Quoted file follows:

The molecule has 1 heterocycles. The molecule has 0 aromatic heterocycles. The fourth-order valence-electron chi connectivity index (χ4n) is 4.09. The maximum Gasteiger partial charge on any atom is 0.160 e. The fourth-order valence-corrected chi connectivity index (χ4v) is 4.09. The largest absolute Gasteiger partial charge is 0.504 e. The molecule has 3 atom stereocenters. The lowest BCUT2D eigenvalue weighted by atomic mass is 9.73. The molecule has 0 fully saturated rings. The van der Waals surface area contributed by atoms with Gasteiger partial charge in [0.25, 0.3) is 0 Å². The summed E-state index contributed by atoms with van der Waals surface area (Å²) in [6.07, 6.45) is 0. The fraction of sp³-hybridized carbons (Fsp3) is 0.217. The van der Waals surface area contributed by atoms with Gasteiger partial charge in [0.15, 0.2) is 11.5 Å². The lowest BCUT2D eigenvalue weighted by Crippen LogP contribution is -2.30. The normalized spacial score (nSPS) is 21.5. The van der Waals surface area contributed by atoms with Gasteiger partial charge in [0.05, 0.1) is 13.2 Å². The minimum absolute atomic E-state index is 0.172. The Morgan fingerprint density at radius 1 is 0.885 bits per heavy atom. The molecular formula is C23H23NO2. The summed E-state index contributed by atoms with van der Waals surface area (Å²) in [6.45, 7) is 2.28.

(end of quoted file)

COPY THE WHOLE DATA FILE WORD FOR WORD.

The molecule has 1 heterocycles. The molecule has 0 aromatic heterocycles. The fourth-order valence-electron chi connectivity index (χ4n) is 4.09. The maximum Gasteiger partial charge on any atom is 0.160 e. The fourth-order valence-corrected chi connectivity index (χ4v) is 4.09. The largest absolute Gasteiger partial charge is 0.504 e. The molecule has 3 atom stereocenters. The lowest BCUT2D eigenvalue weighted by atomic mass is 9.73. The molecule has 0 fully saturated rings. The van der Waals surface area contributed by atoms with Gasteiger partial charge in [0.25, 0.3) is 0 Å². The summed E-state index contributed by atoms with van der Waals surface area (Å²) in [6.07, 6.45) is 0. The fraction of sp³-hybridized carbons (Fsp3) is 0.217. The van der Waals surface area contributed by atoms with Gasteiger partial charge in [0.15, 0.2) is 11.5 Å². The lowest BCUT2D eigenvalue weighted by Crippen LogP contribution is -2.30. The normalized spacial score (nSPS) is 21.5. The van der Waals surface area contributed by atoms with Gasteiger partial charge in [0.05, 0.1) is 13.2 Å². The minimum absolute atomic E-state index is 0.172. The Morgan fingerprint density at radius 1 is 0.885 bits per heavy atom. The molecular formula is C23H23NO2. The summed E-state index contributed by atoms with van der Waals surface area (Å²) in [6.45, 7) is 2.28.